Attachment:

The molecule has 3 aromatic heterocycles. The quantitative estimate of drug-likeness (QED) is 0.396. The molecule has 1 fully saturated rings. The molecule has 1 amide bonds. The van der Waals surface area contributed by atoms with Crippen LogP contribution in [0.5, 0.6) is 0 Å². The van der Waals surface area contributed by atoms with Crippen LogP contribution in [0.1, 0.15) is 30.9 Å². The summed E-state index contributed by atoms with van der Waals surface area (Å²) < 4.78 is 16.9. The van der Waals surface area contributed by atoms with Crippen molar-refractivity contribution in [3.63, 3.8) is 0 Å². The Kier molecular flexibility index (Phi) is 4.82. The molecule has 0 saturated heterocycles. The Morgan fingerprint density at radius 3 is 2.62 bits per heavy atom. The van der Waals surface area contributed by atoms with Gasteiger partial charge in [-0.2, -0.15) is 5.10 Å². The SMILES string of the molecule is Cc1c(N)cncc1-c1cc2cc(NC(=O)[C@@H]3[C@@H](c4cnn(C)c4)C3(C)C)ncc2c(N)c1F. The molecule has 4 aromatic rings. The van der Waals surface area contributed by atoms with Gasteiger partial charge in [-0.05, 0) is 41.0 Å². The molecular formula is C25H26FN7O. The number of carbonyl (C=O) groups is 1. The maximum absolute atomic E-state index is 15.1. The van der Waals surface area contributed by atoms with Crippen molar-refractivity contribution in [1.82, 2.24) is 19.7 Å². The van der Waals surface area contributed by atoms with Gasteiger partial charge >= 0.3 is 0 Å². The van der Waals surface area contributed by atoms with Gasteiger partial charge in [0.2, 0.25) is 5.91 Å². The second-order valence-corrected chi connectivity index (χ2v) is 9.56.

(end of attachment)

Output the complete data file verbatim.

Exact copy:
The molecule has 3 aromatic heterocycles. The quantitative estimate of drug-likeness (QED) is 0.396. The molecule has 1 fully saturated rings. The molecule has 1 amide bonds. The van der Waals surface area contributed by atoms with Crippen LogP contribution in [0.5, 0.6) is 0 Å². The van der Waals surface area contributed by atoms with Crippen LogP contribution in [0.1, 0.15) is 30.9 Å². The summed E-state index contributed by atoms with van der Waals surface area (Å²) < 4.78 is 16.9. The van der Waals surface area contributed by atoms with Crippen molar-refractivity contribution in [3.63, 3.8) is 0 Å². The Kier molecular flexibility index (Phi) is 4.82. The molecule has 0 saturated heterocycles. The Morgan fingerprint density at radius 3 is 2.62 bits per heavy atom. The van der Waals surface area contributed by atoms with Gasteiger partial charge in [-0.2, -0.15) is 5.10 Å². The SMILES string of the molecule is Cc1c(N)cncc1-c1cc2cc(NC(=O)[C@@H]3[C@@H](c4cnn(C)c4)C3(C)C)ncc2c(N)c1F. The molecule has 4 aromatic rings. The van der Waals surface area contributed by atoms with Gasteiger partial charge in [-0.05, 0) is 41.0 Å². The molecular formula is C25H26FN7O. The number of carbonyl (C=O) groups is 1. The maximum absolute atomic E-state index is 15.1. The van der Waals surface area contributed by atoms with Crippen molar-refractivity contribution in [1.82, 2.24) is 19.7 Å². The van der Waals surface area contributed by atoms with Gasteiger partial charge >= 0.3 is 0 Å². The van der Waals surface area contributed by atoms with Gasteiger partial charge in [0.2, 0.25) is 5.91 Å². The second-order valence-corrected chi connectivity index (χ2v) is 9.56.